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Earth Day

Earth Day

Earth Day is a holiday that we hold dear to our heart. There is nothing better than playing on a golf course with beautiful, natural surroundings.

Since 2006, the Golf Course Superintendents Association of America (GCSAA) has been conducting a groundbreaking project, the Golf Course Environmental Profile (GCEP), to develop a comprehensive environmental profile of golf courses in the United States. The surveys have provided critical data on land use, inputs, management of natural resources and environmental stewardship associated with golf courses.

In honor of Earth Day, Sunday, April 22, here are five ways golf courses have shown improvement in the past decade, as documented in the GCEP:

Energy Use: Annual median energy use at U.S. golf facilities has decreased 8.3%, this was primarily the result of a 31.4% decrease in consumption of electricity since 2008.
Nutrient Use: U.S. golf courses have significantly decreased overall nutrient use since 2006, including a 34% reduction in nitrogen, a 53% reduction in phosphate  and a 42% reduction in potash.
Pest Management: Golf courses have increased their reliance on non-pesticide pest control practices such as cultural control, plant growth regulators and biological control.
Land Use: The amount of maintained turfgrass on an average 18-hole golf course has decreased from 99 to 95 acres, with 46% of average 18-hole courses having increased natural area acreage.
Water Use: Use of recycled water increased by 32.7%. Recycled water now accounts for 25% of all water used on golf courses, thereby reducing the use of surface, ground and potable water sources.If you want to learn more about this project click HERE

This article courtesy of the National Golf Course Owners Association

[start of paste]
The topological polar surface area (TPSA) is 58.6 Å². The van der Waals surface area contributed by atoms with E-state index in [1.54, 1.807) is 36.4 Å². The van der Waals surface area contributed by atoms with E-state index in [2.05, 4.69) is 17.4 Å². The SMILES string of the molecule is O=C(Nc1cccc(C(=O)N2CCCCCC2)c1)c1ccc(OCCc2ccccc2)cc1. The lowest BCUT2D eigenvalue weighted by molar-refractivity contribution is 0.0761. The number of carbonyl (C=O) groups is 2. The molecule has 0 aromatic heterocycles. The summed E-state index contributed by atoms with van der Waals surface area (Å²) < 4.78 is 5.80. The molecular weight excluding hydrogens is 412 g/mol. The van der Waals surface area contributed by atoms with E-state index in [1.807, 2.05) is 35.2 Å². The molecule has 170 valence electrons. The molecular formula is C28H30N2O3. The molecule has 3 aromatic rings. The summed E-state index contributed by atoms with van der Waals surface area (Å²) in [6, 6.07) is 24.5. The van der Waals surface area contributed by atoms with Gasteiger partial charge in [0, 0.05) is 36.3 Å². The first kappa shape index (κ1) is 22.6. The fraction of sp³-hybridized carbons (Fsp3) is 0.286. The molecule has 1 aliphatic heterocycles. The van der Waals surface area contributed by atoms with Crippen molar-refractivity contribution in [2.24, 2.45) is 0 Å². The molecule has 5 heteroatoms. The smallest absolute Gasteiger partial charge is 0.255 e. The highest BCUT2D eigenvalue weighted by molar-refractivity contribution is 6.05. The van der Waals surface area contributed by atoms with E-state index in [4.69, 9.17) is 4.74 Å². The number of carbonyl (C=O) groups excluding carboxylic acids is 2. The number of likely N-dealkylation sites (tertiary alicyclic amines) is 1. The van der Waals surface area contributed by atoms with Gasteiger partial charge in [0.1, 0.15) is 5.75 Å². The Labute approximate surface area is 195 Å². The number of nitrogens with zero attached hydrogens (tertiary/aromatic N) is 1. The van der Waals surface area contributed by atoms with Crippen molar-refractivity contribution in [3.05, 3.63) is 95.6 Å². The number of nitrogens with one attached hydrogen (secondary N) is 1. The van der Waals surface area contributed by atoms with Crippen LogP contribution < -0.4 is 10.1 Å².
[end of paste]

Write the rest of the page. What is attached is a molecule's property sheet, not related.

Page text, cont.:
Karen's Corner: Master's Week

We have just finished an exciting “Master’s Golf Tournament Week” at the Oaks Course. Guests from all over the United States and 8 countries played golf and ate some of our “southern” dishes. It was an honor to meet these people and learn a little about their home. They found out just what sugar and the south is all about.

The staples at the Master’s golf tournament are egg salad and pimento cheese sandwiches. We took a different twist featuring a potato salad sandwich with lettuce and tomato and sweetened everyone’s taste buds with sweet potato fries topped with cinnamon and powdered sugar. Can anyone say, “funnel cake”? Everyone in the south likes sweet tea and sunshine. It was amusing to watch guests ask if our iced tea was sweet—our reply “if it isn’t syrup, it isn’t sweet”.

Everyone had a great time, even our staff. It is always fun to meet new people and discover new things about them and the mutual love of golf. Thanks to everyone that made our week fun. Come again soon.

Coach's Corner: Indoor Practice

March 2018

Don’t’ let the rain get in the way of your practice. There are a lot of things that you can do to improve your swing and get you ready for the better weather. Just make sure you do not hit the celling or the walls…may lead to some troubles that are not golf related.

To hit it farther, SLOW DOWN!

When taking practice swings at home (and on the range and course), slow down your speed. The idea behind a practice swing is to create a feel of what you are trying to do. You CANNOT change a position or create a feel when going full out…it is not how our brains operate.

When taking slow swings, you can feel what the club is doing and you are able to check your positions. Below are a few positions to check that will help with your impact and ball striking.